Short Story Challenge: The Woman in the Woods

Thursday, January 31, 2008

My first official short story challenge selection is The Woman in the Woods by Ann Joslin Williams. I came to Williams by way of "Cascom Mountain Road," a story published in Story Quarterly, issue 42. There are many, many good stories in that issue but I was so entranced by that particular story, that I immediately sought out more.

Williams' collection did not disappoint. Okay, it disappointed a little when I discovered that the story I'd fallen in love with wasn't in this collection. But then I started reading and immediately became enamored with the new characters and all was well again. The stories in the collection are all set in the mountains of New Hampshire and follow a brother and sister through their lives. The collection is centered on David and Kate and in the first story we learn that they lost their father when they were children and that Kate lost a young son, and with it, her marriage. All together, the collection paints a collage of these lives, through their adolescence and the discovery of new love, through the eventual loss of their own loves, marriages, and children. Taken individually, each story is a beautiful moment in time.

"Before this day there were many other days, like the day Jeff Driver found the beagle lying dead on the trail, and how he wrapped the dog in a blue blanket, carried it to them like a baby. Or when Peter Lorde drove his big truck through the little poplar trees to make a road, and how they popped as they broke and flattened under the tires. Or when her mother and father held each other and circled the living room to the beat of a scratchy blues record, and how he lifted her and stood her on the table and held her hand so they danced like that, with him below and reaching up to her."
Williams' writing is rich with imagery, creating a world I found myself never wanting to leave. These are not just the stories of lives, but the stories of extraordinary lives. Whether it's a woman that's part deer or a cult hitching a ride on the back of a comet, there's an element of the extraordinary in every story. But it's not flashy. It's handled with such subtlety that you may lose it among the stunning prose.

I loved this collection as much as the original story that turned me on to Williams. I highly recommend it and I hope there will be more stories from Cascom Mountain one day.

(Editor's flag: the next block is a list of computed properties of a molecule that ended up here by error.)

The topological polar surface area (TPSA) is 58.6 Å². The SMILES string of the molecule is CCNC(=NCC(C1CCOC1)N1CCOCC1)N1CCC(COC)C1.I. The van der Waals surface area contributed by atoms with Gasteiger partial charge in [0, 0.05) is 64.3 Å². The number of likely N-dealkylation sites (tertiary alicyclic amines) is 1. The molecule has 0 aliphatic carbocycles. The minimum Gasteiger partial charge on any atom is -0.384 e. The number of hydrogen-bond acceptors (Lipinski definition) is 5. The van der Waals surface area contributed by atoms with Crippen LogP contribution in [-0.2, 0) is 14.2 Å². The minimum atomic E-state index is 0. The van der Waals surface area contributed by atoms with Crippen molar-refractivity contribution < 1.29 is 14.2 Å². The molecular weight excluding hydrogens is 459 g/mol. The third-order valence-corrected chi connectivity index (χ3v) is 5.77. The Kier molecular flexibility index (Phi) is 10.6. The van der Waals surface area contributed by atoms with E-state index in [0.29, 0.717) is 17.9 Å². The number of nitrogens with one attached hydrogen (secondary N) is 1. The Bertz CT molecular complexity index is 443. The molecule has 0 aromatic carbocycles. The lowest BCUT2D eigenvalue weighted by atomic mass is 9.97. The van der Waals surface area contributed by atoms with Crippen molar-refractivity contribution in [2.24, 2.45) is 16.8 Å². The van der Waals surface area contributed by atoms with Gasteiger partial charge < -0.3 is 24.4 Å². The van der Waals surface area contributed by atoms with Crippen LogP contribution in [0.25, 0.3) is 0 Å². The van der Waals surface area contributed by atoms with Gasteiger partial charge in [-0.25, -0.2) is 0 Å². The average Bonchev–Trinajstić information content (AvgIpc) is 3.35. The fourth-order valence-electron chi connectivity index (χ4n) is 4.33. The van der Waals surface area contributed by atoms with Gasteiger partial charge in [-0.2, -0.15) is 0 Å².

January Reading


  • Second Glance by Jodi Picoult
  • Step Ball Change by Jeanne Ray
Short stories (inc. collections)
  • The Woman in the Woods by Ann Joslin Williams
  • "Cascom Mountain Road" by Ann Joslin Williams
  • "Year's End," by Jhumpa Lahiri
  • "My Old Man" by Melissa Bank
  • "The Worst Thing a Suburban Girl Could Imagine" by Melissa Bank
Notable nonfiction
  • The Biggest Game in Town by A. Alvarez
  • Postitively Fifth Street by James McManus

More About Morning Writing

Friday, January 25, 2008

Courtesy of Gordon at After the MFA: How to Write First Thing in the Morning.

For me, writing first thing in the morning is about focus. Years ago, a visiting writer told our seminar that the first thing she did in the morning was the thing she ended up doing all day long. Thus, she chose to start her days with writing rather than emailing forwards amongst her friends.

I've noticed that days that start with the internet often have the productivity sucked right out of them. For some reason, the internet can become all consuming for me, and not in a good way. I have squandered hours searching random crap on the internet. And trust me when I say that at the end of the day I am no better off knowing that Beck is a Scientologist or that I can ace the Facebook "Do you know your states?" quiz.

Whereas if I write for an hour or more before I check facebook or google reader, I have a much better chance of avoiding massive time suckage.